Woody Allen is one of the most prolific filmmakers of his generation releasing a new film almost every year for the past four decades. Now he has turned to television for the first time, writing, directing and starring in the Amazon series “Crisis in Six Scenes.” In this period piece set in the 1960s, Allen plays Sid, a retired writer, working on a pitch for a TV series. After a party he and his wife (Elaine May) are awoken by Lenny, Miley Cyrus), a houseguest who is a radical protester hiding from the police. Sid and Lenny clash as she starts influencing those in his life with her politics.
Allen’s critically acclaimed performance could reap him his first Golden Globe nomination for acting in 33 years. In 1983, he was nominated as Best Actor (Comedy/Musical) for “Zelig”; he lost to Michael Caine (“Educating Rita”). Six years prior, he scored both Globe and Oscar bids for his work in “Annie Hall,” losing both awards to Richard Dreyfuss for “The Goodbye Girl.”
Allen has been nominated as a film director five times: “Annie Hall” 1977 ;“Interiors” 1978,“; Hannah and Her Sisters” 1986; “Match Point” 2005; and “Midnight in Paris” 2011. He also contended for his scripts for those films, winning for “Midnight in Paris” as well as “The Purple Rose of Cairo” in 1985. And the Hollywood Foreign Press Assn. feted Allen with the Cecil B. DeMille award for lifetime achievement two years ago.
Overall, the reviews for “Crisis in Six Scenes” were middling, with many critics making mention that the six-part series felt like an overlong film. However, Allen was hailed for his work on-screen. For example, Mike Hale (New York Times) noted: “The pleasures the show offers are mostly in performance; Allen, of course, has his own rhythms down pat. He also gives himself the best lines.” And Robert Bianco (USA Today) observed: “He returns to his triple role as writer, director and star. The stammering, babbling, neuroticism, the wandering off into weird comic tangents — in short, the Woody Allen that many of us knew and loved from his peak film work in the ’70s and ’80s is on full display.”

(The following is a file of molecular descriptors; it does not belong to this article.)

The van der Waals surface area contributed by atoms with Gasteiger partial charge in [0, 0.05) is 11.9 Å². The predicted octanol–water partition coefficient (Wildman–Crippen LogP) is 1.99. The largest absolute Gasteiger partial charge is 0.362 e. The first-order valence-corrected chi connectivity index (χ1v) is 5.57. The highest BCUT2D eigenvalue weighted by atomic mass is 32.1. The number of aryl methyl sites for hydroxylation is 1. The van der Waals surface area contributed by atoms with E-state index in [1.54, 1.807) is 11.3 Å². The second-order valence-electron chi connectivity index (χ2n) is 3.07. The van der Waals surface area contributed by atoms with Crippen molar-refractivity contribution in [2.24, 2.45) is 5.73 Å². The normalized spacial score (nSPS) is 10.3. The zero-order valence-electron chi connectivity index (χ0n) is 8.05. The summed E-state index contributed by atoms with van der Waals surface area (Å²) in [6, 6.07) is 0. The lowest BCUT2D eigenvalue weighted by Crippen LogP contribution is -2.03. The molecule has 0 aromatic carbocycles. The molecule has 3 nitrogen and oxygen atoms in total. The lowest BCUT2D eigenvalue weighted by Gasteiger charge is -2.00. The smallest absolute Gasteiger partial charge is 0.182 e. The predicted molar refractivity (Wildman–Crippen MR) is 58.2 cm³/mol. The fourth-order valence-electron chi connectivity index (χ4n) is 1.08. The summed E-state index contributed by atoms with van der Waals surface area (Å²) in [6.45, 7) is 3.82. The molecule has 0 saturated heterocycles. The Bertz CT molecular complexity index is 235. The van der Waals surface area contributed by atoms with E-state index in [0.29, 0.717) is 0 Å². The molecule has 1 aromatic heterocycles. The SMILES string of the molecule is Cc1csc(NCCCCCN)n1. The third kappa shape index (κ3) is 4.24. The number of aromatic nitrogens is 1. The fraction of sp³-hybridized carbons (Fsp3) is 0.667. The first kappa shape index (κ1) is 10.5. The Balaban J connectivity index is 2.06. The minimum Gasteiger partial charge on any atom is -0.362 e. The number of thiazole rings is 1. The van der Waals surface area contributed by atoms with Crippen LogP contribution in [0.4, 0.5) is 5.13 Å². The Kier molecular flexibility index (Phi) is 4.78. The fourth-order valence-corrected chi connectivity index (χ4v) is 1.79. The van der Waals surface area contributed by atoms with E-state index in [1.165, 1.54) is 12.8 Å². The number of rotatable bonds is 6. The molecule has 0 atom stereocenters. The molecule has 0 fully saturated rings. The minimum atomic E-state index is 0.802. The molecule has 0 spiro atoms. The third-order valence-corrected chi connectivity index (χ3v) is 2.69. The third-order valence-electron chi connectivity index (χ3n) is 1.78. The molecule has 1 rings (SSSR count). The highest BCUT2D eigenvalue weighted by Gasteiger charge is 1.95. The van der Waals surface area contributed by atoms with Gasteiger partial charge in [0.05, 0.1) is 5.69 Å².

Amazon has recently been on a roll when it comes to the Golden Globes, winning Best Actor (Comedy/Musical) for the past two years running, first with Jeffrey Tambor (“Transparent”) and then Gael Garcia Bernal (“Mozart in the Jungle”). However, both of their shows also won the series award.
Even if “Crisis in Six Scenes” is snubbed for the program prize, there is precedent at the Globes for a performer winning without their show being nominated. Just last year, Rachel Bloom did so when she won Best Actress (Comedy/Musical) for “Crazy Ex-Girlfriend.” And in 2012, Don Cheadle claimed Best Actor (Comedy/Musical) for “House of Lies.”
Add to that the fact that the Golden Globes love to reward movie talents for their television work. Allen has racked up a staggering 23 Oscar nominations over the years, winning four: Best Director and Original Screenplay for “Annie Hall” 1977; and Original Screenplay for “Hannah and Her Sisters” (1987) and “Midnight in Paris” (2012). Two years ago, Oscar winner Jon Voight (“Coming Home,” 1978) won the catch-all supporting actor award for his performance on “Ray Donovan,” which was not nominated for best drama series.
Finally, Golden Globe voters are well aware that they do not bestow awards for direction or writing in television — two categories in which Allen is sure to be a strong contender at the Emmys. That leaves them only his performance to honor.
Be sure to make your Golden Globe predictions. How do you think “Goliath” will do with academy voters? Weigh in now with your picks so that Hollywood insiders can see how this series is faring in our Golden Globe odds. You can keep changing your predictions right up until just before nominations are announced on December 12 at 5:00 am PT/8:00 am ET. Be sure to read our contest rules. And join in the fierce debate over the Globes taking place right now with Hollywood insiders in our forums.